What is religious discrimination?

Can your employer fire you because of your religion? Can your employer refuse to hire someone because he is Jewish, Muslim, or Christian?

Title VII of the Civil Rights Act prohibits employment discrimination based on religion. This means that an employer cannot subject an employee to an adverse employment action because of the employee’s religious beliefs or religious practices. Further, employers have a duty to make a reasonable accommodation for its employees’ religious belief and practices.

Religious Beliefs

Title VII prohibits employment discrimination based on religious beliefs. Thus, an employer cannot fire an employee for refusing to drink because his Mormon religion prohibits it. The Equal Employment Opportunity Commission (EEOC) defines a religious belief as a moral or ethical belief as to what is right and wrong which is sincerely held. A religious belief is not limited to a traditional, established religion like Christianity or Islam. Even an employee’s choice not to hold a belief is protected—i.e. atheism.

For example, an employer cannot fire an employee because he converts to Judaism or follows the teachings of Buddha. Similarly, an employer cannot require his employees to attend Catholic Mass every Sunday.

Religious Practices

Title VII also prohibits employment discrimination based on religious practices. Religious practices are those practices or rituals that an employee’s sincerely held religious belief require him to do. So, attending mass for a Catholic or daily prayer for a Muslim would be religious practices. However, the practice does not have to stem from any particular religious organization.

It is unlawful for an employer to discriminate against an employee based on those practices. For example, an employer cannot fire an employee because she takes a break from work to conduct her daily prayer.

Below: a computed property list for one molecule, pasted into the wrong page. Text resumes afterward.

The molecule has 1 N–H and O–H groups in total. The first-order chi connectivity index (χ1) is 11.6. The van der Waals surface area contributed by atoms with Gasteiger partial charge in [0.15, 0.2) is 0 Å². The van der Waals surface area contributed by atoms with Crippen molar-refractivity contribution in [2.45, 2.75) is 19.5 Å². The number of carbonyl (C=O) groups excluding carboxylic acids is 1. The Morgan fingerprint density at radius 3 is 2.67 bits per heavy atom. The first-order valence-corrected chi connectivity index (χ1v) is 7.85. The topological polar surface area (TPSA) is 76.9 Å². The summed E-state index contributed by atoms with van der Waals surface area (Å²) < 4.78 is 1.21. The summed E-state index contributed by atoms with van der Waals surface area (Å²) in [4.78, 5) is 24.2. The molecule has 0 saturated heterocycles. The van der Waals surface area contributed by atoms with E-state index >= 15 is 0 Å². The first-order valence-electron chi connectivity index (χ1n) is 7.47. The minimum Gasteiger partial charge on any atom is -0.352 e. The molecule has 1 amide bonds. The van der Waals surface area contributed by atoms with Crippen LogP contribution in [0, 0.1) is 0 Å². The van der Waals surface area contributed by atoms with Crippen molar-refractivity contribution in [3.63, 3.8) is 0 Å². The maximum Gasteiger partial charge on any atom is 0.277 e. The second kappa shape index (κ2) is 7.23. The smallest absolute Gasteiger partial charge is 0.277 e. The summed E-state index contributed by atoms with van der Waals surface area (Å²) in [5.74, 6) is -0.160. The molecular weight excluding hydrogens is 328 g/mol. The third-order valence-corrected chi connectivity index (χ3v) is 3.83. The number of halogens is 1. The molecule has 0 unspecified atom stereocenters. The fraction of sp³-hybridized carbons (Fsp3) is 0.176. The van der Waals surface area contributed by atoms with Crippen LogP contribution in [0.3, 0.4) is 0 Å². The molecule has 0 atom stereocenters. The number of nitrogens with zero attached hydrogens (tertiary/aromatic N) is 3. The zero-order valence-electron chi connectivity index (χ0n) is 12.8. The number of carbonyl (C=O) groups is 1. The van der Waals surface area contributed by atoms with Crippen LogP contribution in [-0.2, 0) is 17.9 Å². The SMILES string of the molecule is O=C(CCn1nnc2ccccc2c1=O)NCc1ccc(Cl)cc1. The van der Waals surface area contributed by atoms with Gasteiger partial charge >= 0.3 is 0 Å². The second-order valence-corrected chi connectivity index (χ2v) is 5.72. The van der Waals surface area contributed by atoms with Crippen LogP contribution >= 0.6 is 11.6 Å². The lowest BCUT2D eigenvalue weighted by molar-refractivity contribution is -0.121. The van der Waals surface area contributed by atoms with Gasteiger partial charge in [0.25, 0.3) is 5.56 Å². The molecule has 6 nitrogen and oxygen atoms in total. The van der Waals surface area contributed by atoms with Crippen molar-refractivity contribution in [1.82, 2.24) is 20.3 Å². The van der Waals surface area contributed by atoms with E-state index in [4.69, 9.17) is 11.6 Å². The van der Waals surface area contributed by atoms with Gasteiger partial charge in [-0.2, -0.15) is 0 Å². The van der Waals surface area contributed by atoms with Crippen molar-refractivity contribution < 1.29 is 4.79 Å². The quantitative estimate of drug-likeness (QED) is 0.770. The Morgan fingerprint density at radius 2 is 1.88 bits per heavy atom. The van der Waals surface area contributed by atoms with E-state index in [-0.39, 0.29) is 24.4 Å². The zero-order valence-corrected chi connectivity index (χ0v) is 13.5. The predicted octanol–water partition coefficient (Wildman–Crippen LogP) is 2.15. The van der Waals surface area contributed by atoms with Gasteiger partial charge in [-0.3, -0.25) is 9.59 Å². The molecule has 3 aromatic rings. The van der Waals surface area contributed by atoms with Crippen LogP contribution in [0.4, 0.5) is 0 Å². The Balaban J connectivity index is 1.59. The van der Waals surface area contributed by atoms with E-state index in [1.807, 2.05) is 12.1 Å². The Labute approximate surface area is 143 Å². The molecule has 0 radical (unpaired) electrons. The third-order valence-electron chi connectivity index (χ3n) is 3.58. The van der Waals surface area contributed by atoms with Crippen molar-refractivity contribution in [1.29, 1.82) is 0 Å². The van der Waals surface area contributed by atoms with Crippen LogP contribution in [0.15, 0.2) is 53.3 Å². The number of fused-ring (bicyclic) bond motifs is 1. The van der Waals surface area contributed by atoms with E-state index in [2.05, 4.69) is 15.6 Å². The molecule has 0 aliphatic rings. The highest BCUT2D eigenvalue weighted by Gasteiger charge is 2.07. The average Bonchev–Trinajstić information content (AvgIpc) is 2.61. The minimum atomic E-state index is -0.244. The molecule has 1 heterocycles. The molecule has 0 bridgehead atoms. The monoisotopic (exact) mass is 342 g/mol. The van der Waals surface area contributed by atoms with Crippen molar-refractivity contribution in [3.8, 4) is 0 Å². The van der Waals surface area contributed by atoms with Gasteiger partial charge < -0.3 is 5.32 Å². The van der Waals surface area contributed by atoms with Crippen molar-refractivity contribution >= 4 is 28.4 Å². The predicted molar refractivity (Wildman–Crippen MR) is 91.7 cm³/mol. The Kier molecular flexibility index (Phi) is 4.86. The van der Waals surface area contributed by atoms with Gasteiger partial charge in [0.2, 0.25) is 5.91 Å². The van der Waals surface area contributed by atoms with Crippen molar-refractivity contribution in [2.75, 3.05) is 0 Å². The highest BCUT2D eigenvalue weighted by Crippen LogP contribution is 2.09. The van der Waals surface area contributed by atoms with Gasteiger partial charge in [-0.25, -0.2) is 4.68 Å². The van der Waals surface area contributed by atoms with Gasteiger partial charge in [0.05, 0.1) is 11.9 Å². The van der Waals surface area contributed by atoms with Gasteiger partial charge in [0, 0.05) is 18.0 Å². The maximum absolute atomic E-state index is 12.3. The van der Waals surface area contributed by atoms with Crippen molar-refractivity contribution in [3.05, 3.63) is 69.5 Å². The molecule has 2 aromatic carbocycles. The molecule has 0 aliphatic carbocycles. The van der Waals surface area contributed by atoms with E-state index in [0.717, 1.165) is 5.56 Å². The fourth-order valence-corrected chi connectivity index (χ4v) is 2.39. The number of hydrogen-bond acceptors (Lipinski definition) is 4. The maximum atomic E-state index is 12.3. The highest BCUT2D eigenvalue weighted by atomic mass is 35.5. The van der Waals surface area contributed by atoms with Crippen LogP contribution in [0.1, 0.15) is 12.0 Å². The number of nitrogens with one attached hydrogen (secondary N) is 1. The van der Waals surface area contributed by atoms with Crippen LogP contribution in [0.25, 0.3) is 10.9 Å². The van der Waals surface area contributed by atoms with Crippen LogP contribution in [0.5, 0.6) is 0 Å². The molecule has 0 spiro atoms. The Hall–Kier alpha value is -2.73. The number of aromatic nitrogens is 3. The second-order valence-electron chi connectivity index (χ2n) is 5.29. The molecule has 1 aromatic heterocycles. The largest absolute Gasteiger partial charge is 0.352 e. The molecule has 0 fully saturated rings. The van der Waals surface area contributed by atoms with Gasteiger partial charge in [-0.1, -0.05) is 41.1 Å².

Further, employers must make reasonable accommodations for employees to carry out their religious practices.

Reasonable Accommodation

Not only does Title VII prohibit an employer from discriminating on the basis of religion, it also requires employers to reasonably accommodate an employee’s religious practices if the accommodation would not create an undue hardship. The duty to accommodate was created to prevent employer policies that seem non-discriminatory but would still have a negative impact on employees with certain religious beliefs. For example, an employer policy that requires employees to work on the Sabbath would negatively impact Jewish employees. Thus, an employer must accommodate that employee by allowing him to not work on the Sabbath if it would not be an undue hardship.

If an employee notifies his employer that a job policy conflicts with his religious practice, the employer must offer to make an accommodation or accept a reasonable accommodation offered by the employee. While the employee is not required to make any suggestions, he must cooperate with his employer’s reasonable accommodation.

Common accommodations include work scheduling, religious clothing and grooming practices, and testing and screening. Take, for example, an employee who needs time off for various religious holidays. A reasonable accommodation would be providing a substitute employee for those days. Similarly, allowing a Muslim employee to wear a hijab despite employer restrictions on headwear would be a reasonable accommodation.

Undue Hardship

Employers must reasonably accommodate an employee’s religious practices unless it would create an undue hardship. In determining what exactly is an undue hardship courts have looked to the immediacy of the hardship, the cost of the accommodation, and the impact the accommodation would have on other employees.

The hardship must be immediate—that is, it cannot be some future hardship. For example, an employer cannot refuse to accommodate an employee because similar employees in the future may need the same accommodation.

However, employers may avoid making accommodations if they will be too costly. If the costs are only minimal—i.e. allowing a Muslim employee to wear a hijab—then the employer will have to make the accommodation.

The effect of an accommodation on other employees may also factor into whether the accommodation is an undue hardship.

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